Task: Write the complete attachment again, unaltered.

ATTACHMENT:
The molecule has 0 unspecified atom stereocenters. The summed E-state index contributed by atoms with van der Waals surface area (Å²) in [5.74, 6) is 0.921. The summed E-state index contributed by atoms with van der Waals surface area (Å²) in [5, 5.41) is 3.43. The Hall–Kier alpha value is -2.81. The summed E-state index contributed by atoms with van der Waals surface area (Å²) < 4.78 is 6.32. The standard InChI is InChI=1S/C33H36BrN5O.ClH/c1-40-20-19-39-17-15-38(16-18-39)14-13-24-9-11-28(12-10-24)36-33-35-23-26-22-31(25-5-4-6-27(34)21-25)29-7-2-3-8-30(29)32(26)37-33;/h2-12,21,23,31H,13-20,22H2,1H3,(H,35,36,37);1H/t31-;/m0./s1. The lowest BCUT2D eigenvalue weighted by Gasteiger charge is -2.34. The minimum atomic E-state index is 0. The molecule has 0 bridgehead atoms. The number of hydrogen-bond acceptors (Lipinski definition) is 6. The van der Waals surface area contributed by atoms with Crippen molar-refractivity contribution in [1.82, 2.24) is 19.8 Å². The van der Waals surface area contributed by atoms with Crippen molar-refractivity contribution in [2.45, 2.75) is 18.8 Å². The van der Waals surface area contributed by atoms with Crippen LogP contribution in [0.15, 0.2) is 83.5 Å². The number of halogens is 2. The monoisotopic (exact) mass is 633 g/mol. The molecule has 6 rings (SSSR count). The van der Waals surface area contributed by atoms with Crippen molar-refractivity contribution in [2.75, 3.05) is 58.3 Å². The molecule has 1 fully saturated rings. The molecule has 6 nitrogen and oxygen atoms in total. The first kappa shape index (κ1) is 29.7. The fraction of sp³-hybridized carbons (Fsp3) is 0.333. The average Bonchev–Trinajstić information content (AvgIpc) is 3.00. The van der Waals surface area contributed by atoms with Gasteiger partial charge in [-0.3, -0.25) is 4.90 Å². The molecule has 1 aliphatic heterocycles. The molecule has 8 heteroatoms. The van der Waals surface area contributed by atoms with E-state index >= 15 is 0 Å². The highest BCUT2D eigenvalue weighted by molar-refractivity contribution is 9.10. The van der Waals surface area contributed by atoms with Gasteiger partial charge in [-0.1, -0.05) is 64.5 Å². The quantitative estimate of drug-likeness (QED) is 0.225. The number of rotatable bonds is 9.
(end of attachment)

The molecule has 0 unspecified atom stereocenters. The summed E-state index contributed by atoms with van der Waals surface area (Å²) in [5.74, 6) is 0.921. The summed E-state index contributed by atoms with van der Waals surface area (Å²) in [5, 5.41) is 3.43. The Hall–Kier alpha value is -2.81. The summed E-state index contributed by atoms with van der Waals surface area (Å²) < 4.78 is 6.32. The standard InChI is InChI=1S/C33H36BrN5O.ClH/c1-40-20-19-39-17-15-38(16-18-39)14-13-24-9-11-28(12-10-24)36-33-35-23-26-22-31(25-5-4-6-27(34)21-25)29-7-2-3-8-30(29)32(26)37-33;/h2-12,21,23,31H,13-20,22H2,1H3,(H,35,36,37);1H/t31-;/m0./s1. The lowest BCUT2D eigenvalue weighted by Gasteiger charge is -2.34. The minimum atomic E-state index is 0. The molecule has 0 bridgehead atoms. The number of hydrogen-bond acceptors (Lipinski definition) is 6. The van der Waals surface area contributed by atoms with Crippen molar-refractivity contribution in [1.82, 2.24) is 19.8 Å². The van der Waals surface area contributed by atoms with Crippen molar-refractivity contribution in [2.45, 2.75) is 18.8 Å². The van der Waals surface area contributed by atoms with Crippen LogP contribution in [0.15, 0.2) is 83.5 Å². The number of halogens is 2. The monoisotopic (exact) mass is 633 g/mol. The molecule has 6 rings (SSSR count). The van der Waals surface area contributed by atoms with Crippen molar-refractivity contribution in [2.75, 3.05) is 58.3 Å². The molecule has 1 fully saturated rings. The molecule has 6 nitrogen and oxygen atoms in total. The first kappa shape index (κ1) is 29.7. The fraction of sp³-hybridized carbons (Fsp3) is 0.333. The average Bonchev–Trinajstić information content (AvgIpc) is 3.00. The van der Waals surface area contributed by atoms with Gasteiger partial charge in [-0.3, -0.25) is 4.90 Å². The molecule has 1 aliphatic heterocycles. The molecule has 8 heteroatoms. The van der Waals surface area contributed by atoms with E-state index >= 15 is 0 Å². The highest BCUT2D eigenvalue weighted by molar-refractivity contribution is 9.10. The van der Waals surface area contributed by atoms with Gasteiger partial charge in [-0.1, -0.05) is 64.5 Å². The quantitative estimate of drug-likeness (QED) is 0.225. The number of rotatable bonds is 9.